The Ontario Human Rights Tribunal has issued what is likely to be considered a precedent setting decision on the issue of discrimination on the basis of citizenship. The Tribunal in Haseeb v. Imperial Oil Limited has found that employers cannot discriminate against job candidates who do not have Canadian permanent residence status or citizenship, but are legally able to work in Canada.
Mr. Haseeb came to Canada from Pakistan in 2009 to complete his engineering degree at McGill University. During his final term, he applied for a permanent, full-time Project Engineer position at Imperial Oil. At various stages throughout the interview process, he was asked about his eligibility to “work in Canada on a permanent basis.” He answered “Yes” to this question through the process, even though upon graduation he would only be eligible to work in Canada for a three year term.
Mr. Haseeb was provided with a job offer which was conditional upon Mr. Haseeb providing proof of his eligibility to work in Canada on a permanent basis by way of (1) Canadian birth certificate, (2) Canadian citizenship certificate, or (3) Canadian certificate of permanent residence. When Mr. Haseeb was unable to provide proof, the company rescinded the offer.
The Company argued that its policy did not discriminate on the basis of citizenship given permanent residents can meet the requirements. The company argued in the alternative that the policy was justified as a bona fide occupational requirement because of the investment made by the Company in training new recruits and the Company’s expectation that the recruits spent their entire careers with the company in positions of progressive responsibility. Furthermore, the Company argued that their loss of investment in Mr. Haseeb in the event he did not obtain permanent residence status would amount to undue hardship.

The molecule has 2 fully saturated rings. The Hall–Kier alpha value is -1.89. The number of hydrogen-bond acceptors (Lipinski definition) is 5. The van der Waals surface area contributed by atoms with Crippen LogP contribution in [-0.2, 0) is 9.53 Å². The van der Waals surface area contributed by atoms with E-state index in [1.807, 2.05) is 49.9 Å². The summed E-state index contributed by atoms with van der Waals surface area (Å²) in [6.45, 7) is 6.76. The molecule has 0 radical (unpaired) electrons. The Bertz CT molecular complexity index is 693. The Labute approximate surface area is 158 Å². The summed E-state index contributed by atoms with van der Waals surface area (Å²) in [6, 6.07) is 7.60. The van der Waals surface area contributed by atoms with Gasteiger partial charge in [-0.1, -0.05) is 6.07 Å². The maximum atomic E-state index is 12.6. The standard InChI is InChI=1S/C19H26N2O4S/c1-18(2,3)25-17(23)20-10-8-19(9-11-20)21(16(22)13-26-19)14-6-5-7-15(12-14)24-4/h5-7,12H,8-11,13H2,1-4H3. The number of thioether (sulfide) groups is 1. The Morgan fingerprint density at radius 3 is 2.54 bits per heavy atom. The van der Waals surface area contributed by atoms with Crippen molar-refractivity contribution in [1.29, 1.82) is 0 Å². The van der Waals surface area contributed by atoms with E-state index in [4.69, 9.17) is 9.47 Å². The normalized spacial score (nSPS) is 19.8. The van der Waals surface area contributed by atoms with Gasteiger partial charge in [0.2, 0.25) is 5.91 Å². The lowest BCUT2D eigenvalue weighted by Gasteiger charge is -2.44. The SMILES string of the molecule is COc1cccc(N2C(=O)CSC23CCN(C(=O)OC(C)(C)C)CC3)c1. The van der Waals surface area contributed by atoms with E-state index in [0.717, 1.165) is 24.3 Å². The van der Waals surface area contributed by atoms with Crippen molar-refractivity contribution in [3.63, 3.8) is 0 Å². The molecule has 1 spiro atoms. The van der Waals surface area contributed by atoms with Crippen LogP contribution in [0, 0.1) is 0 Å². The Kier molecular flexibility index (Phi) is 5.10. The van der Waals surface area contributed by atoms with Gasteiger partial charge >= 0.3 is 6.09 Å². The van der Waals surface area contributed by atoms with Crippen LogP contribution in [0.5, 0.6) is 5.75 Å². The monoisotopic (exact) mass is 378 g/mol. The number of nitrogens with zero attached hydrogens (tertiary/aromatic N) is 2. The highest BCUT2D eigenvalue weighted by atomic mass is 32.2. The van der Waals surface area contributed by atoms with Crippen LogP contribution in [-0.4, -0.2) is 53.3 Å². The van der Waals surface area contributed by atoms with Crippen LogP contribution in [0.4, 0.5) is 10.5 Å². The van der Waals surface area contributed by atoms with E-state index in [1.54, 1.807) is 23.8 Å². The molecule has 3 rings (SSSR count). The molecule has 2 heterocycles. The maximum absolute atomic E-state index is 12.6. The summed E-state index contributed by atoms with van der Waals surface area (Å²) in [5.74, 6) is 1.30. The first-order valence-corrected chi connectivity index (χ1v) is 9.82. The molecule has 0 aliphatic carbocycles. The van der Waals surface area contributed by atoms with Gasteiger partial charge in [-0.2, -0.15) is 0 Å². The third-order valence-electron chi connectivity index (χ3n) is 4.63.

Finally, the Company argued that it rescinded the offer not because of Mr. Haseeb’s residency status but in light of his dishonesty in the application process.
The Tribunal found that the requirement that Mr. Haseeb be eligible to work in Canada on a permanent basis was direct discrimination on the ground of citizenship. The Tribunal found that distinguishing amongst individuals on the basis of either “Canadian citizenship”, “permanent residence” status, or “domicile in Canada with the intention to obtain citizenship” is discrimination.
The Tribunal also found that given the policy amounted to direct discrimination under the Ontario Human Rights Code, the bona fide occupational requirement defence was not available to the Company. Even if the defence was available, the policy was not an occupational requirement because the requirement could be waived at the Company’s discretion. For example, the Company had waived the requirement for hard to fill positions or for people with a unique set of skills.
Finally, the Tribunal was not persuaded that Mr. Haseeb would have been hired if not for his dishonesty. Therefore, the decision not to hire Mr. Haseeb was tainted by the permanence requirement.
Employers across the country should take this decision to heart and review their hiring practices to ensure candidates are not being screened out based on their ability to permanently work in Canada. If you have any questions regarding your hiring practices or policies please contact e2r® to speak with an Advisor.